Today, seven years after Mark Post debuted the first lab-grown hamburger to the world, my company Meatable is unveiling a new invention that could give cultivated meat that final push from prototype to widely available product. Our new patented cell-programming technology, opti-ox, has already shown exceptional promise in overcoming our industry’s scalability problems. We are betting that this transition will eventually be looked back on as cultivated meat’s roadster moment — the crucial step that helps our industry get over the hump and into supermarkets, in pursuit of a more ecological world. 

But how does our technology work? And what needs to happen next for it to fulfill its revolutionary potential? In what follows, I hope to offer some exclusive insights into this breakthrough and how we got there. 

New Beginnings

Seven years ago, I was working on the research end of Mark Post’s pioneer hamburger project, and I remember feeling immensely proud. News cameras started flocking to our lab in the cardiovascular department of Maastricht University. Perhaps now my mother would stop asking me when I planned to get a real job. Mark’s famous patty showed the world that cultivated meat was a real and transformative possibility. To those of us working on the back end, the project also illustrated how far we still had to go for its prophecy to be fulfilled. Hundreds of thousands of dollars and tens of millions of cells (and the gargantuan lab space required for processing them) had gone into creating that burger. This was an early introduction to cultivated meat’s famous scalability problem.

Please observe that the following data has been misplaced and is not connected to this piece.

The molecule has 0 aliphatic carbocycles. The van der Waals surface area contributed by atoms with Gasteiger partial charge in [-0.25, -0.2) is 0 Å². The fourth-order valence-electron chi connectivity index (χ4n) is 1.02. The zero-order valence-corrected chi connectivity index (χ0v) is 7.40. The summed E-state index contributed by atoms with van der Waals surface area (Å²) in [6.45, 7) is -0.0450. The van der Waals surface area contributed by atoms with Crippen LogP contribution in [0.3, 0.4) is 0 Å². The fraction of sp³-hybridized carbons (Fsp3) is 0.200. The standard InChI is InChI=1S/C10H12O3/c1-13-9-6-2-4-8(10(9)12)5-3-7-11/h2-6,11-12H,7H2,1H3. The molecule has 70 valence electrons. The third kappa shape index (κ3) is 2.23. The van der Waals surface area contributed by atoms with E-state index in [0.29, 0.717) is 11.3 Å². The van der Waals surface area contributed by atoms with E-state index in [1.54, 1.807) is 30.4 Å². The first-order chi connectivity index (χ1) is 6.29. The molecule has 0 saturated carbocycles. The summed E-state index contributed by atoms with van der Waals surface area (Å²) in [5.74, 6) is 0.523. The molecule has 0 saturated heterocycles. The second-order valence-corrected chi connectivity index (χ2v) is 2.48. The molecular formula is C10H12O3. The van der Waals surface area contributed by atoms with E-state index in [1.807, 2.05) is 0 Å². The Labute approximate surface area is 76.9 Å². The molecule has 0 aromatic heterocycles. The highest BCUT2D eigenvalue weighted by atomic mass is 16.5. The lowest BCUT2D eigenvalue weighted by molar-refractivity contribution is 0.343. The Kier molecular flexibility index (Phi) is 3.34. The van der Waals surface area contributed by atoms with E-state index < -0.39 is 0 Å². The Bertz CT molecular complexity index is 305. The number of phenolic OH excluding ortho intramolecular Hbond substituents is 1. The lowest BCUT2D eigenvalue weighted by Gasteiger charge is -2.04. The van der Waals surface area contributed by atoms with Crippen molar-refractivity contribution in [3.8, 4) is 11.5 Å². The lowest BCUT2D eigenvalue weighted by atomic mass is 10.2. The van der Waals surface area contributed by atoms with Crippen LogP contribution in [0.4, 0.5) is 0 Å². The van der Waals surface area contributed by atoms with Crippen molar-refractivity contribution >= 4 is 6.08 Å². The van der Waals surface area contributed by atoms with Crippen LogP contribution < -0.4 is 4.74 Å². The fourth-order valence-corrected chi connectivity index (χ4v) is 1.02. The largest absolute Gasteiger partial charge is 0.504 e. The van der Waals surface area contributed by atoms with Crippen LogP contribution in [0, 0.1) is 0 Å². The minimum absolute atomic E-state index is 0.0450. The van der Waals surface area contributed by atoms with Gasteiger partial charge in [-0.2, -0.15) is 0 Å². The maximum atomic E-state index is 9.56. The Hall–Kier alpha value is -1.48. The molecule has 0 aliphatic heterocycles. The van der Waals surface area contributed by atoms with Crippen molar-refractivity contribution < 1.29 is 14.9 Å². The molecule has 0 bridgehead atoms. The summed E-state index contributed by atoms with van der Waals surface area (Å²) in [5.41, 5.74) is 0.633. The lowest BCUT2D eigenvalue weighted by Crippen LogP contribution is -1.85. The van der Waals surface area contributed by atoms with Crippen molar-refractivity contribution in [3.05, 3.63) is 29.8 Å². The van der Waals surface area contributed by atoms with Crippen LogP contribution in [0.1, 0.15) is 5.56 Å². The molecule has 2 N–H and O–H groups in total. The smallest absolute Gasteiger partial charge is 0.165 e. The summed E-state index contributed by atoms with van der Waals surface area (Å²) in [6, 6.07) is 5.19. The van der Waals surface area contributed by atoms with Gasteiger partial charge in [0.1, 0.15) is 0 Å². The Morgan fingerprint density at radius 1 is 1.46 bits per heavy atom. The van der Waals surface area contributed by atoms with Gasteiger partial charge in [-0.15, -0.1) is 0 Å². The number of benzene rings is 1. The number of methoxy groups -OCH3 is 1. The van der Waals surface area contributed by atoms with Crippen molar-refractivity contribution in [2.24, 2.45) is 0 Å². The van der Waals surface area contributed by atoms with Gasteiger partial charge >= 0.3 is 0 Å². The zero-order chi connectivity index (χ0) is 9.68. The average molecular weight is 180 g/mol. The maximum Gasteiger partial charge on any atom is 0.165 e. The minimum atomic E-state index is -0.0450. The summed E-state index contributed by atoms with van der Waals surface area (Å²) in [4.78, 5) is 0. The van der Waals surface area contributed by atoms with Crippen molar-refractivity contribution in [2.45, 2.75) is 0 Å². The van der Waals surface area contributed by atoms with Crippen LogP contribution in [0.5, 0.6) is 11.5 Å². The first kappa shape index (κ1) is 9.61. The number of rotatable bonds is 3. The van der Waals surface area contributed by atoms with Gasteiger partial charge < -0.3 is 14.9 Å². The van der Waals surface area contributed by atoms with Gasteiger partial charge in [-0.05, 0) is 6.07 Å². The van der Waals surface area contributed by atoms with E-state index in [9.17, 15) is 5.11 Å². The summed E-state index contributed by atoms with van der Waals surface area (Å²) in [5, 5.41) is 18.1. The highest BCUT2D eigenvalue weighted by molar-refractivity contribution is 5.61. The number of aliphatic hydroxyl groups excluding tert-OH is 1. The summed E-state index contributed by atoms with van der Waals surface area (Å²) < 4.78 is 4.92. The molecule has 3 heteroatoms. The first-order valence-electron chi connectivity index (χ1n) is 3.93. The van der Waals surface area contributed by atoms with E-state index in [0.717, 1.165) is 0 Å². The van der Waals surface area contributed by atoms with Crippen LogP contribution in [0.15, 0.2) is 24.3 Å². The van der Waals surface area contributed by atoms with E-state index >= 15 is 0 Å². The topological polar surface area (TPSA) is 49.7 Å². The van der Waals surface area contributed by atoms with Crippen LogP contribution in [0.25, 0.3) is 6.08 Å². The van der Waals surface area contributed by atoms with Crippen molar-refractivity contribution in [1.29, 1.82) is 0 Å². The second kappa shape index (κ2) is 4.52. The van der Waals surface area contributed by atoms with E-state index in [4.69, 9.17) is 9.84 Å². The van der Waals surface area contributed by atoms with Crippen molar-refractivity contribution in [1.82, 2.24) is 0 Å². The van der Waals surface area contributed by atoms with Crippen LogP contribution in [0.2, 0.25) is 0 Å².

10 layers of culture flasks used in the production of the first cultivated hamburger.

Photo by Daan Luining

In the following years, I was excited to work with start-ups around the world who devoted themselves to scaling up production while bringing down the price. The hope was huge. The success of our collective project could save countless animal lives and offer an ecological alternative to an industry with a deleterious carbon footprint. What needed to be done? I immersed myself in these questions while working as Research Director for Cellular Agriculture non-profit New Harvest, getting an overview of all the great work happening in cultivated meat and a crash course in what was holding us back.